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Ambulatory electrocardiography, heart rate variability, and pharmacologic stress testing in cats with subclinical hypertrophic cardiomyopathy.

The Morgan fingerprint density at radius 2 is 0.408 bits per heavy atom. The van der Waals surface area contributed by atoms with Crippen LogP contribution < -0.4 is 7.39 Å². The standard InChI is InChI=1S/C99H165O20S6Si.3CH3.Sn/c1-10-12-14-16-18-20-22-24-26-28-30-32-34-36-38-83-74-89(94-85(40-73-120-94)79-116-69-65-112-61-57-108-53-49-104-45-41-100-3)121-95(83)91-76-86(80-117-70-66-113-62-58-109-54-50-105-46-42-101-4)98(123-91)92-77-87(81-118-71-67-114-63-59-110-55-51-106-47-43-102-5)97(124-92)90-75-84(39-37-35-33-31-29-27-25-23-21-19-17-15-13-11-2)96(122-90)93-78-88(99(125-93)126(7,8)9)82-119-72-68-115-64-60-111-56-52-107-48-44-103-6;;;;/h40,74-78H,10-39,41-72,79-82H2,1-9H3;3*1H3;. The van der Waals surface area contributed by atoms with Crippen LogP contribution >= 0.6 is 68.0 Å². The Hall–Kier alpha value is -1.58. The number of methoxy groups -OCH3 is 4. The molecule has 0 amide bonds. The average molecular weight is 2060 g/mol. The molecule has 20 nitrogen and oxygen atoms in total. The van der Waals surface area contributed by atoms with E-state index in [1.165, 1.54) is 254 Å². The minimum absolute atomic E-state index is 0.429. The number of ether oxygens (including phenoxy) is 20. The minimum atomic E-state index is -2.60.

The utility of ambulatory electrocardiography (AECG) to evaluate cats with subclinical hypertrophic cardiomyopathy (HCM) for arrhythmias and heart rate variability (HRV) is not well defined but may provide information regarding risk stratification. This prospective study used AECG to evaluate ectopy and HRV in subclinical HCM cats compared to healthy controls and is the first to implement a pharmacologic cardiac stress test. Twenty-three purpose-bred, Maine coon cross cats (16 HCM, 7 control) underwent 48-h of continuous AECG. Terbutaline (0.2-0.3 mg/kg) was administered orally at 24 and 36 h. Heart rate, ectopy frequency and complexity and HRV parameters, including standard deviation of normal R-R intervals (SDNN), were compared pre-terbutaline and post-terbutaline and across phenotype, genotype and sex. Genotype for an HCM-causative mutation was significantly associated with the frequency of supraventricular (P = 0.033) and ventricular (P = 0.026) ectopy across all cats. Seven HCM cats and zero healthy cats had a sinus arrhythmia. Mean heart rate was significantly higher post-terbutaline (p < 0.0001). HCM cats had significantly greater HRV compared to controls (SDNN: p = 0.0006). Male cats had significantly higher HRV (SDNN: p = 0.0001) and lower mean heart rates (p = 0.0001). HRV decreased post-terbutaline (SDNN: p = 0.0008) and changes in HRV observed between sexes were attenuated by terbutaline.

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